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The real act of discovery consists not in finding new lands but in seeing with new eyes. Marcel Proust

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The Power of Pull

The Power of Pull

In a changing and increasingly interdependent world, how can businesses use rapid adaptation to stay competitive?

Author(s): John Hagel III, John Seely Brown, Lang Davison

Publisher: Basic Books

Date of publication: 2010

buy this book [amazon.com]


At first glance, The Power of Pull appears to be just another of the many books on new technologies and the future of business in a radically new context, i.e., how should we rethink operating practices in the knowledge economy? But, as they read further, readers will quickly realize that the book covers much more fundamental issues, and specifically the forces that are inexorably driving companies to be more agile and efficient. In a changing and increasingly interdependent world, how can businesses use rapid adaptation to stay competitive? Can business processes still be based on demand forecasts?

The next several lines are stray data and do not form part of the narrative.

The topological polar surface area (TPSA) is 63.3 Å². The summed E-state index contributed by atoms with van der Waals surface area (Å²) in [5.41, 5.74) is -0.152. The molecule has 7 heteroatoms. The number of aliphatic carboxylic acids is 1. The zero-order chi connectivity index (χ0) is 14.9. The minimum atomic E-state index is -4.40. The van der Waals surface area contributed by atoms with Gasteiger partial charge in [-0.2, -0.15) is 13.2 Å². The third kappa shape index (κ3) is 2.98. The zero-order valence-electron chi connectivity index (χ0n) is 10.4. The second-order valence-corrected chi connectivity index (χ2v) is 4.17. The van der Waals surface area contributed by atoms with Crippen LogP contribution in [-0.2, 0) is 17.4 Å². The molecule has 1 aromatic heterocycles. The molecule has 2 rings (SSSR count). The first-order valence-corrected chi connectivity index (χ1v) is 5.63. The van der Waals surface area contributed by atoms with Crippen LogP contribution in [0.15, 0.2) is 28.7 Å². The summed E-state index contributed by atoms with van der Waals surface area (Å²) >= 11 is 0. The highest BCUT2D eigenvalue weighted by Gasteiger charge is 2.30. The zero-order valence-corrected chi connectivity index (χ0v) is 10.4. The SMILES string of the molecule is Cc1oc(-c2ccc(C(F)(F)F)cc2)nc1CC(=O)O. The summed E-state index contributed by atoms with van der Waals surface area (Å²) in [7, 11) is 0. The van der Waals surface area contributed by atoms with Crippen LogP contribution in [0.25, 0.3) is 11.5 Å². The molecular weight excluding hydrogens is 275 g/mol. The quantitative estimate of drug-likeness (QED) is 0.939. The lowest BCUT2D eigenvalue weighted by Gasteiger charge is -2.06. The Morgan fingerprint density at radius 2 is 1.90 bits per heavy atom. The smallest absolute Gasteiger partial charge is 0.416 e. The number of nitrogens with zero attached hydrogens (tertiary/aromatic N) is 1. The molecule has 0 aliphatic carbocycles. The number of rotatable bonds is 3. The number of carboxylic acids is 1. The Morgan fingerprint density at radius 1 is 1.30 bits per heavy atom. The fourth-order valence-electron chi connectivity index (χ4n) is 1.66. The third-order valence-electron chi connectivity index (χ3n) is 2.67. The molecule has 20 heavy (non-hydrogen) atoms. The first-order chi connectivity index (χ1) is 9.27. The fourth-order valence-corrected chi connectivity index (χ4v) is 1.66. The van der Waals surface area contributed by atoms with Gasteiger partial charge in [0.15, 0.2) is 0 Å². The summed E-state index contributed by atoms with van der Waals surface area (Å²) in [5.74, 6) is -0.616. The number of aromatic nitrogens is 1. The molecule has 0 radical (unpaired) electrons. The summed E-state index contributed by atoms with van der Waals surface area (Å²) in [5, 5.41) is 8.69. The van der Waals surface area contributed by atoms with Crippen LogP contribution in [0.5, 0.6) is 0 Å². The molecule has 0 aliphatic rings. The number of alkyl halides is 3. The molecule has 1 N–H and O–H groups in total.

The answer offered by the authors is both simple and striking: businesses must imperatively move from a ""push"" model, in which resources are planned and acquired to meet anticipated demand, to a model in which resources are attracted or ""pulled"" when they are most needed. Indeed, since advance planning is no longer relevant or possible, companies must attract required resources when they need them in order to rapidly adapt to changes in the environment. From this simple observation emerges a new three-pronged model, in which companies build extended networks, attract the right resources and talent when needed, and reach new heights of performance by supporting collaboration.
Although this model unfortunately remains very theoretical and is not sufficiently supported with real-world examples, the analysis is nonetheless enticing. The authors put their finger on some major trends which are strongly impacting companies, particularly in terms of the growing power of individuals within organizations, and they wisely suggest that companies cash in on these trends, rather than resigning themselves to them.